Gov. Tate Reeves clarified Thursday an executive order he passed earlier this week limiting gatherings and businesses throughout the state in order to help curb the spread of COVID-19 coronavirus, putting to rest concerns by local officials that the order would supersede emergency restrictions previously passed by municipalities or counties.
On Tuesday, Reeves issued Executive Order No. 1463, which mandated Mississippians “avoid social or other non-essential gatherings in groups of more than 10 people” and that “restaurants, bars, or other dining establishments shall suspend dine-in services unless able to reduce capacity to allow no more than 10 people to be gathered in a single space at the same time where individuals are seated or otherwise in close proximity to each other,” among other restrictions.
The order also identified “essential businesses,” such as health care, grocery stores and law enforcement, and mandated local officials could not further restrict those services.
Reeves’ order, which was less restrictive than many local emergency ordinances already passed in municipalities across the state, raised alarms among mayors and city attorneys, including in Columbus and Starkville. Both Columbus’ city council and Starkville’s board of aldermen have passed emergency resolutions within the last week suspending dine-in services altogether and mandating restaurants serve customers via takeout, drive-through or delivery. Columbus’ council went a step further by enacting a 10 p.m.-6 a.m. curfew and closing other businesses it deemed nonessential.
At a press conference Thursday, Reeves clarified his order was meant to be a statewide minimum and that officials in individual municipalities and counties had the option to enact further restrictions, such as curfews or the closings of nonessential businesses, if they felt it was the right option for their communities.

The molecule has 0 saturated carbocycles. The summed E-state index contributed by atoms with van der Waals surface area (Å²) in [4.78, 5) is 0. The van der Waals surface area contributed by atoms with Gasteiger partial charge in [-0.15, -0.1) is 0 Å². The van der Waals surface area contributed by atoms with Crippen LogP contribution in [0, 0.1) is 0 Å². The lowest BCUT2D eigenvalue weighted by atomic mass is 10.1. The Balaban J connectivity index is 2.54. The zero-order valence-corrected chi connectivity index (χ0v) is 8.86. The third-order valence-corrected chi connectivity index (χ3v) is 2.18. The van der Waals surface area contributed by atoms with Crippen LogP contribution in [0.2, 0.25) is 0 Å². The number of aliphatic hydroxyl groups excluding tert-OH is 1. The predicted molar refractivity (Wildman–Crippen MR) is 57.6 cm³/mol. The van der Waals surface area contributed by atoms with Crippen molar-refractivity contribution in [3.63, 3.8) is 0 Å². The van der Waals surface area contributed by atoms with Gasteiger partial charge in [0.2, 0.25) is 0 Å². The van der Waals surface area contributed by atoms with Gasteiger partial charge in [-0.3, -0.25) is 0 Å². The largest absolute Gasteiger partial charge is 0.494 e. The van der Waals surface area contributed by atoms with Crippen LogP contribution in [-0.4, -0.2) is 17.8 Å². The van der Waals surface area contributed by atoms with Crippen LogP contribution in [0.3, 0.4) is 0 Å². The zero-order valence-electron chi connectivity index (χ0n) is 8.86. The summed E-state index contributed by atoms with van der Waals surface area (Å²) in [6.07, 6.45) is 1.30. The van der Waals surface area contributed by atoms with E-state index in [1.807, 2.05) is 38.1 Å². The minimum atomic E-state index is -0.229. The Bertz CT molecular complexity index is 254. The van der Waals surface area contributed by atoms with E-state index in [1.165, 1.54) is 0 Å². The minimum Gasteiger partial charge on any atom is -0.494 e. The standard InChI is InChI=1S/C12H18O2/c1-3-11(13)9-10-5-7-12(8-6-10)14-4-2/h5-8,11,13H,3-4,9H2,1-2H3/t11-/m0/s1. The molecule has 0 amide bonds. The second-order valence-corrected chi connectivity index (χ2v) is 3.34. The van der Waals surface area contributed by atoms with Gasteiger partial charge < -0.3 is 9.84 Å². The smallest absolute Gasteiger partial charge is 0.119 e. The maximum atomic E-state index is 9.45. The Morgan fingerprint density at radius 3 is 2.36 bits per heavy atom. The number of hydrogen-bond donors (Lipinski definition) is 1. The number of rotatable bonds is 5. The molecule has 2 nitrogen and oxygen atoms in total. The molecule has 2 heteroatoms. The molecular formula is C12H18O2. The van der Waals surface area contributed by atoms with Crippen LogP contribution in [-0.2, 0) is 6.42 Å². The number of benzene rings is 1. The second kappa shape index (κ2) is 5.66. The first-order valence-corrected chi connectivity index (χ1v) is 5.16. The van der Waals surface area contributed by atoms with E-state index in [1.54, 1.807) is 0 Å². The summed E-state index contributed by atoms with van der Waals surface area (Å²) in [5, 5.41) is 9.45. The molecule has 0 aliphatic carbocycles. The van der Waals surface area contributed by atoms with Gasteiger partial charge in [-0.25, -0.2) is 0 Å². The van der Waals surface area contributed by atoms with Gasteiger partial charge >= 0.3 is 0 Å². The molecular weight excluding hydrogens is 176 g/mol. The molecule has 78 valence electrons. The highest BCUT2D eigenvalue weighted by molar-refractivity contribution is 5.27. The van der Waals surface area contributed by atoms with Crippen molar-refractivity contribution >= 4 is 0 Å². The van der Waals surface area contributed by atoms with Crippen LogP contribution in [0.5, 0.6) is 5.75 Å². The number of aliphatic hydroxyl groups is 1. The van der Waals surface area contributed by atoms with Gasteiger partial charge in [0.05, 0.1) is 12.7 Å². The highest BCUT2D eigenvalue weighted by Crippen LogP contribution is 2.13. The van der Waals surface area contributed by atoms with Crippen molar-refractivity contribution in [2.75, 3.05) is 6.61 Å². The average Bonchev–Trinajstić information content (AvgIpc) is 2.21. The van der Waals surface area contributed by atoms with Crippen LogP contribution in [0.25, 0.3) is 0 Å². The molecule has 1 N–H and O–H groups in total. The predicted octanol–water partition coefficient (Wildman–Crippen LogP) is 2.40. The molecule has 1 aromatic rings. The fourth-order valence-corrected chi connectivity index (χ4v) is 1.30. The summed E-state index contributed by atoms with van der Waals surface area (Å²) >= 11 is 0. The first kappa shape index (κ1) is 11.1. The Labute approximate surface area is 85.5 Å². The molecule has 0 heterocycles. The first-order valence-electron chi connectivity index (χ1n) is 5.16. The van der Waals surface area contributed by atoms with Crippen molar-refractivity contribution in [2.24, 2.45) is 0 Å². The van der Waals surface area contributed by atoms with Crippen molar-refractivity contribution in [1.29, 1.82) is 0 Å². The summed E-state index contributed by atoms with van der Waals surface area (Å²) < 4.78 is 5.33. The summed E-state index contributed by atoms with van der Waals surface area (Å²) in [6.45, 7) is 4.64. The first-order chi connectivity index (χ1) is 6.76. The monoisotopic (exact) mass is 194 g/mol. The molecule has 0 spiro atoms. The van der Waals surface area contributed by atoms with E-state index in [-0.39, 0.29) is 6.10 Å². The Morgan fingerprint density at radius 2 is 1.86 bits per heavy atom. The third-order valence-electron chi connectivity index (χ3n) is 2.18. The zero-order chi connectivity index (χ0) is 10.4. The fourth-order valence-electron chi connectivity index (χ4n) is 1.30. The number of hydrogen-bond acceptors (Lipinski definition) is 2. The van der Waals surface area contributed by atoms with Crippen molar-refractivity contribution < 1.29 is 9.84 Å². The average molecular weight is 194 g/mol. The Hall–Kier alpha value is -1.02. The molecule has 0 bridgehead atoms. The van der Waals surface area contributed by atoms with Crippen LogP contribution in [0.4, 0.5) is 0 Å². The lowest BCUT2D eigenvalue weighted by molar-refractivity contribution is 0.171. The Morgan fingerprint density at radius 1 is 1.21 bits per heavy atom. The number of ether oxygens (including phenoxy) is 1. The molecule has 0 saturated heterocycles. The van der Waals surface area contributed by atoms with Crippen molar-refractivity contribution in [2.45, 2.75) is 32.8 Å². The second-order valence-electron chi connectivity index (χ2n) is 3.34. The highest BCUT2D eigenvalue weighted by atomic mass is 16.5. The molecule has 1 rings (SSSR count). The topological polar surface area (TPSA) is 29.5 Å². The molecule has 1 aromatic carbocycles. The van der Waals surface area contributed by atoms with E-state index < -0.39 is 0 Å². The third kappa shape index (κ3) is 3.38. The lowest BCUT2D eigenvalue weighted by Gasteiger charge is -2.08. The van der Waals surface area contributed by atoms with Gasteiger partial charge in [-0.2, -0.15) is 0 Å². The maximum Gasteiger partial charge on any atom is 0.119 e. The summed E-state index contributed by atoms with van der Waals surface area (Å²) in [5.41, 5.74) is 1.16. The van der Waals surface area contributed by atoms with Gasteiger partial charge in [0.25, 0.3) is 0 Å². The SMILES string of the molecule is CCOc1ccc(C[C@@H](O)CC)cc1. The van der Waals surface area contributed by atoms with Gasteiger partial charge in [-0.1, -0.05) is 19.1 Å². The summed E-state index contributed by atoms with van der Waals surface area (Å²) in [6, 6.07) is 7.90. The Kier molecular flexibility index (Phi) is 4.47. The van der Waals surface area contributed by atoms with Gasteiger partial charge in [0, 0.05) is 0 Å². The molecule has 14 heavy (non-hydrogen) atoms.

“If you have a small community restaurant in Prentiss that has, including employees, four or five people dining there, then you are in compliance with the state EO,” Reeves said. “If, however, the City of Prentiss decides that they want to limit all restaurants to only dine-out services, they have the authority to do so.”
Both Starkville Mayor Lynn Spruill and Columbus City Attorney Jeff Turnage said their primary concern with the order had to do with the restaurants.
“I wanted clarification on the restaurants and the dine-in option that he provided,” Spruill said. “… He was pretty clear in the press conference that the cities are well within our authority, even under his executive order, to ban dine-in restaurants. That follows with our resolution that we passed on (March) 20.”
Turnage said the press conference and other talks with the governor’s office also assured him the city is in line with the executive order, for the most part.
“I got clarification from the governor’s office today that the city is not restricted from prohibiting dine-in services, so that was the main thing the city is concerned about,” he said.
Turnage said the only part of the order that may not line up with Columbus’ emergency resolution relates to essential businesses or services. Reeves stressed during his press conference that local governments did not have the right to restrict those service’ operations.
Included in the order’s list of essential businesses is child care facilities, which the city of Columbus ordered closed by March 21 at 5 p.m., along with other non-essential businesses such as convention centers, hair salons, tattoo parlors, nightclubs and gyms.
“Child care (facilities), we are looking at that,” Turnage said. “I don’t think there’s any citations. The mayor and city council will take that up when they meet next time.
“We’re not planning to violate the governor’s orders with that, in a nutshell,” he added.
Spruill said none of the essential businesses listed in Reeves’ order clash with anything Starkville’s board of aldermen has passed. She said any further action the board took with regard to essential services “would need to” be in line with the order.
Columbus Mayor Robert Smith has renewed the citywide 10 p.m.-6 a.m. curfew through 6 a.m. on Monday, according to a city press release.
The city council enacted the curfew Saturday, along with closing “nonessential” businesses, passing restrictions on others and limiting gatherings to 10 people or fewer. City officials hope the new restrictions will limit person-to-person transmission of the virus.
Smith said the curfew may be renewed again on Monday.